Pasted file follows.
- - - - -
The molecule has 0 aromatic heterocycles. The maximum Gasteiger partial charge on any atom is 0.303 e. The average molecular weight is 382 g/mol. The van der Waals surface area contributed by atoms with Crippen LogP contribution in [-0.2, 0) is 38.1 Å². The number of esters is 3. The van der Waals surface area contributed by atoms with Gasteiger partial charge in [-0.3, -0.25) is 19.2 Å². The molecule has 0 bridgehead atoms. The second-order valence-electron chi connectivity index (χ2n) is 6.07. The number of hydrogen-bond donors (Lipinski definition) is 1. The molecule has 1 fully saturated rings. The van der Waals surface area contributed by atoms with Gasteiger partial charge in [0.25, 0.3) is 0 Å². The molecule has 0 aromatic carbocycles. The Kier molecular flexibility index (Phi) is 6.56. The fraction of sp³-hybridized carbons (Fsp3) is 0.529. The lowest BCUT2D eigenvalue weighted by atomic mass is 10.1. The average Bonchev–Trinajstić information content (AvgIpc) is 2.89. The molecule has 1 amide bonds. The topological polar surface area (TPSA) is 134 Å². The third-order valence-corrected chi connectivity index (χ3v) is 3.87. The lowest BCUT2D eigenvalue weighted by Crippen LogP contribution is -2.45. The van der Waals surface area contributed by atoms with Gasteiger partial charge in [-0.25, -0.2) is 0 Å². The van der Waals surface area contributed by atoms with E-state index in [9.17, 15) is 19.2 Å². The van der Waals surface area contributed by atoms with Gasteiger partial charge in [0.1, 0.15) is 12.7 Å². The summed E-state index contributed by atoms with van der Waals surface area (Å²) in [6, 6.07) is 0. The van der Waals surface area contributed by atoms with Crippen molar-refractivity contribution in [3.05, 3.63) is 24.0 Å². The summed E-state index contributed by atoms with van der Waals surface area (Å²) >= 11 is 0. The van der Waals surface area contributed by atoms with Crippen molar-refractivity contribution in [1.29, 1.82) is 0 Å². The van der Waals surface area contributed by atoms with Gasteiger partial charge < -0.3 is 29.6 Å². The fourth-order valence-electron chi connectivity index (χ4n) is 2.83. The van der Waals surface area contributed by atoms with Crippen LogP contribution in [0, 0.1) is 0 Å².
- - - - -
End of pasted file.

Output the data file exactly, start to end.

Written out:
The molecule has 0 aromatic heterocycles. The maximum Gasteiger partial charge on any atom is 0.303 e. The average molecular weight is 382 g/mol. The van der Waals surface area contributed by atoms with Crippen LogP contribution in [-0.2, 0) is 38.1 Å². The number of esters is 3. The van der Waals surface area contributed by atoms with Gasteiger partial charge in [-0.3, -0.25) is 19.2 Å². The molecule has 0 bridgehead atoms. The second-order valence-electron chi connectivity index (χ2n) is 6.07. The number of hydrogen-bond donors (Lipinski definition) is 1. The molecule has 1 fully saturated rings. The van der Waals surface area contributed by atoms with Gasteiger partial charge in [0.25, 0.3) is 0 Å². The molecule has 0 aromatic carbocycles. The Kier molecular flexibility index (Phi) is 6.56. The fraction of sp³-hybridized carbons (Fsp3) is 0.529. The lowest BCUT2D eigenvalue weighted by atomic mass is 10.1. The average Bonchev–Trinajstić information content (AvgIpc) is 2.89. The molecule has 1 amide bonds. The topological polar surface area (TPSA) is 134 Å². The third-order valence-corrected chi connectivity index (χ3v) is 3.87. The lowest BCUT2D eigenvalue weighted by Crippen LogP contribution is -2.45. The van der Waals surface area contributed by atoms with Gasteiger partial charge in [-0.25, -0.2) is 0 Å². The van der Waals surface area contributed by atoms with E-state index in [9.17, 15) is 19.2 Å². The van der Waals surface area contributed by atoms with Gasteiger partial charge in [0.1, 0.15) is 12.7 Å². The summed E-state index contributed by atoms with van der Waals surface area (Å²) in [6, 6.07) is 0. The van der Waals surface area contributed by atoms with Crippen molar-refractivity contribution in [3.05, 3.63) is 24.0 Å². The summed E-state index contributed by atoms with van der Waals surface area (Å²) >= 11 is 0. The van der Waals surface area contributed by atoms with Crippen molar-refractivity contribution in [1.29, 1.82) is 0 Å². The van der Waals surface area contributed by atoms with Gasteiger partial charge < -0.3 is 29.6 Å². The fourth-order valence-electron chi connectivity index (χ4n) is 2.83. The van der Waals surface area contributed by atoms with Crippen LogP contribution in [0, 0.1) is 0 Å².